On Tuesday, October 4th, Eagle Hill School welcomed Dr. Derrick Gay for a day-long workshop for students, faculty, and staff. Dr. Gay is an internationally recognized consultant to educational, artistic, and philanthropic organizations around the world on issues of diversity, inclusion, and global citizenship. Dr. Gay collaborates with education thought leaders to foster empathy, enrich inclusion, and cultivate cultural competency.
In keeping with our mission, Eagle Hill continues to seek ways to foster intelligent, compassionate, and informed 21st-century global citizens. Moreover, as we strive to ensure that our school community reflects the rich and heterogeneous nature of our towns and cities, our country, and our world, particularly as it relates to race, gender, and socioeconomics, we continually need to ask ourselves the question: what supports do we create and maintain to support inclusion? To that end, we invited Dr. Gay to Eagle Hill to continue the work our community engaged in with Dr. Gene Batiste over the last school year, as well as with others in recent years.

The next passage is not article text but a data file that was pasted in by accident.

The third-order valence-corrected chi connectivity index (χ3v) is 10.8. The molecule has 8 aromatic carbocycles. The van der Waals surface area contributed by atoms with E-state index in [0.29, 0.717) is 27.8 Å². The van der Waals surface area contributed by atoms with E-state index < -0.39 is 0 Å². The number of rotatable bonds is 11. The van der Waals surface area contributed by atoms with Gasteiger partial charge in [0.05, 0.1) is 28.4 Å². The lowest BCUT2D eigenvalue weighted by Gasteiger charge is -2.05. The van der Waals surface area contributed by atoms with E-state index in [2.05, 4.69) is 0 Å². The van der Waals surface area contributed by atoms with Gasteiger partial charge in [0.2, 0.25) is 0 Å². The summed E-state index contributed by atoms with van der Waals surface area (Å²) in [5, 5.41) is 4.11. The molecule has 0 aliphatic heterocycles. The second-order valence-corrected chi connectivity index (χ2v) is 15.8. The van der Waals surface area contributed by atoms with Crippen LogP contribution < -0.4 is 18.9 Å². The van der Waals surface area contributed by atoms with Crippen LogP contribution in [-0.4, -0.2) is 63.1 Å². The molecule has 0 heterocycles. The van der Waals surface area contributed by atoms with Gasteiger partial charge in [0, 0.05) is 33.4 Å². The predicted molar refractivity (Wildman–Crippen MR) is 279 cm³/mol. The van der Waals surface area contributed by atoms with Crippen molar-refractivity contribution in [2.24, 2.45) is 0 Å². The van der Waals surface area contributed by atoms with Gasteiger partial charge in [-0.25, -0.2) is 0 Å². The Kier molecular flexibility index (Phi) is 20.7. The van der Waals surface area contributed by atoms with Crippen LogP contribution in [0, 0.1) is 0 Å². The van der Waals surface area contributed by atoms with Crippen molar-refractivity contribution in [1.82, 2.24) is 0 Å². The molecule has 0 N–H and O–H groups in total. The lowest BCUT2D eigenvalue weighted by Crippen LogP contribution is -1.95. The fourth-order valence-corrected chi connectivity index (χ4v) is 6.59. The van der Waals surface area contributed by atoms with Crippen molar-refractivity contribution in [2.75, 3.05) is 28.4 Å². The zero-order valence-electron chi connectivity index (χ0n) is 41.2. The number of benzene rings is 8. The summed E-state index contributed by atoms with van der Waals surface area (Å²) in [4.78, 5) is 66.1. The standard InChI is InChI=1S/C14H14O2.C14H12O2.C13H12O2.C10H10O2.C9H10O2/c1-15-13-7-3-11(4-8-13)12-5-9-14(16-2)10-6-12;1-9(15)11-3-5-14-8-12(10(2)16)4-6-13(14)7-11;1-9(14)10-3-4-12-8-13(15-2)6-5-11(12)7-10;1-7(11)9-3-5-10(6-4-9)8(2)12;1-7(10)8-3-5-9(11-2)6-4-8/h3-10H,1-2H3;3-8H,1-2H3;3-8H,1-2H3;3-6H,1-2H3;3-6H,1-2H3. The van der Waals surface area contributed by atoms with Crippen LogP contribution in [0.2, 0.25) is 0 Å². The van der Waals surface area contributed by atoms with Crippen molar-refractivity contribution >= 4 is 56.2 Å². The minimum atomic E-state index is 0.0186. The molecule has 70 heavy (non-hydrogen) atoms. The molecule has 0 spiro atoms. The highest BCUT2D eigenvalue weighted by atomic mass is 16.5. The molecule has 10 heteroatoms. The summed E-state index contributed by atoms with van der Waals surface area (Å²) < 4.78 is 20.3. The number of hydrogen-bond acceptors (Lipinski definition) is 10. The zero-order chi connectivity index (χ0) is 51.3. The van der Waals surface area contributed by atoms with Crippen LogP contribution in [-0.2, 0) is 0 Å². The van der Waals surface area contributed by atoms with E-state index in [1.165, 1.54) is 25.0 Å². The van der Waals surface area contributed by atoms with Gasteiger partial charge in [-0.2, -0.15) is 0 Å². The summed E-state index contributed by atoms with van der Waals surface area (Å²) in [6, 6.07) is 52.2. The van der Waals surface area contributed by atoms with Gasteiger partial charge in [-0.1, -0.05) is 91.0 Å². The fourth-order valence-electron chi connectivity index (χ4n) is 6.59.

Dr. Gay’s workshop guided students and faculty through their own journeys, employing a variety of interactive strategies, discussions, individual reflection, current documentaries, and media articles. Members of our community spent a great deal of time reflecting on their own identities and the number of forms identity can take. Dr. Gay also impressed upon our community the importance of understanding and respecting that every individual has a personal story. Through personal stories and experiences, Dr. Gay demonstrated what it means to respect another’s story. Midway through the day, Dr. Gay led exercises around language and the ways in which language can convey underlying assumptions. He also spent time discussing the difference between sympathy and empathy and encouraged students and faculty to make the choice to be empathetic. Finally, Dr. Gay explored frameworks to assist our community in moving forward to engage in courageous conversations when conflicts or tensions around identity arise.